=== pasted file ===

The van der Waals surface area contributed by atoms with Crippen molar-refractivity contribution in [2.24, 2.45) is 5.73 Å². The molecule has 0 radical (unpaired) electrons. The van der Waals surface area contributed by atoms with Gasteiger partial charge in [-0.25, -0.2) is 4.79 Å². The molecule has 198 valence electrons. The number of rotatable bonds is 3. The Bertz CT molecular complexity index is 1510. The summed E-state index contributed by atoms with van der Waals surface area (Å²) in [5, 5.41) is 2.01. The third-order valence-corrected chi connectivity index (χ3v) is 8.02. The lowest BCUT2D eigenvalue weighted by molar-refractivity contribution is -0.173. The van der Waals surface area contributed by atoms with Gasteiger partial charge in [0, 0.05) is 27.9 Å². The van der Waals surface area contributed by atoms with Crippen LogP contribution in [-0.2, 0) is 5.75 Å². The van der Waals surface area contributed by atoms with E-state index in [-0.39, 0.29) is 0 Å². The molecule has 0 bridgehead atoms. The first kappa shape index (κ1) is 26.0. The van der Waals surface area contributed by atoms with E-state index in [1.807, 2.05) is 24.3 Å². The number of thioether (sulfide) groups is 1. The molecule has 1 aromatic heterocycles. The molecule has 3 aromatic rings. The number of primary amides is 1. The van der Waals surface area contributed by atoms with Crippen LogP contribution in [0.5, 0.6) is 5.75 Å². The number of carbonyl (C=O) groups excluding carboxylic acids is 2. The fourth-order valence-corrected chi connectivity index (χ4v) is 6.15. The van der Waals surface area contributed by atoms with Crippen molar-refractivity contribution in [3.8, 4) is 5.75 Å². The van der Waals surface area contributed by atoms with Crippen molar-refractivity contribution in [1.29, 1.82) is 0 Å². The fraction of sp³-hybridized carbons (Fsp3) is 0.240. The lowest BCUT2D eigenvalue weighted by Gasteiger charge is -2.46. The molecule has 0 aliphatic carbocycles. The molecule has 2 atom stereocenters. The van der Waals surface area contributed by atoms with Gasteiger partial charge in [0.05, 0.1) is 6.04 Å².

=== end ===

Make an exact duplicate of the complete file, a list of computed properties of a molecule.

The van der Waals surface area contributed by atoms with Crippen molar-refractivity contribution in [2.24, 2.45) is 5.73 Å². The molecule has 0 radical (unpaired) electrons. The van der Waals surface area contributed by atoms with Gasteiger partial charge in [-0.25, -0.2) is 4.79 Å². The molecule has 198 valence electrons. The number of rotatable bonds is 3. The Bertz CT molecular complexity index is 1510. The summed E-state index contributed by atoms with van der Waals surface area (Å²) in [5, 5.41) is 2.01. The third-order valence-corrected chi connectivity index (χ3v) is 8.02. The lowest BCUT2D eigenvalue weighted by molar-refractivity contribution is -0.173. The van der Waals surface area contributed by atoms with Gasteiger partial charge in [0, 0.05) is 27.9 Å². The van der Waals surface area contributed by atoms with Crippen LogP contribution in [-0.2, 0) is 5.75 Å². The van der Waals surface area contributed by atoms with E-state index in [-0.39, 0.29) is 0 Å². The molecule has 0 bridgehead atoms. The first kappa shape index (κ1) is 26.0. The van der Waals surface area contributed by atoms with E-state index in [1.807, 2.05) is 24.3 Å². The number of thioether (sulfide) groups is 1. The molecule has 1 aromatic heterocycles. The molecule has 3 aromatic rings. The number of primary amides is 1. The van der Waals surface area contributed by atoms with Crippen LogP contribution in [0.5, 0.6) is 5.75 Å². The number of carbonyl (C=O) groups excluding carboxylic acids is 2. The fourth-order valence-corrected chi connectivity index (χ4v) is 6.15. The van der Waals surface area contributed by atoms with Crippen molar-refractivity contribution in [3.8, 4) is 5.75 Å². The van der Waals surface area contributed by atoms with Crippen molar-refractivity contribution in [1.29, 1.82) is 0 Å². The fraction of sp³-hybridized carbons (Fsp3) is 0.240. The lowest BCUT2D eigenvalue weighted by Gasteiger charge is -2.46. The molecule has 0 aliphatic carbocycles. The molecule has 2 atom stereocenters. The van der Waals surface area contributed by atoms with Gasteiger partial charge in [0.05, 0.1) is 6.04 Å².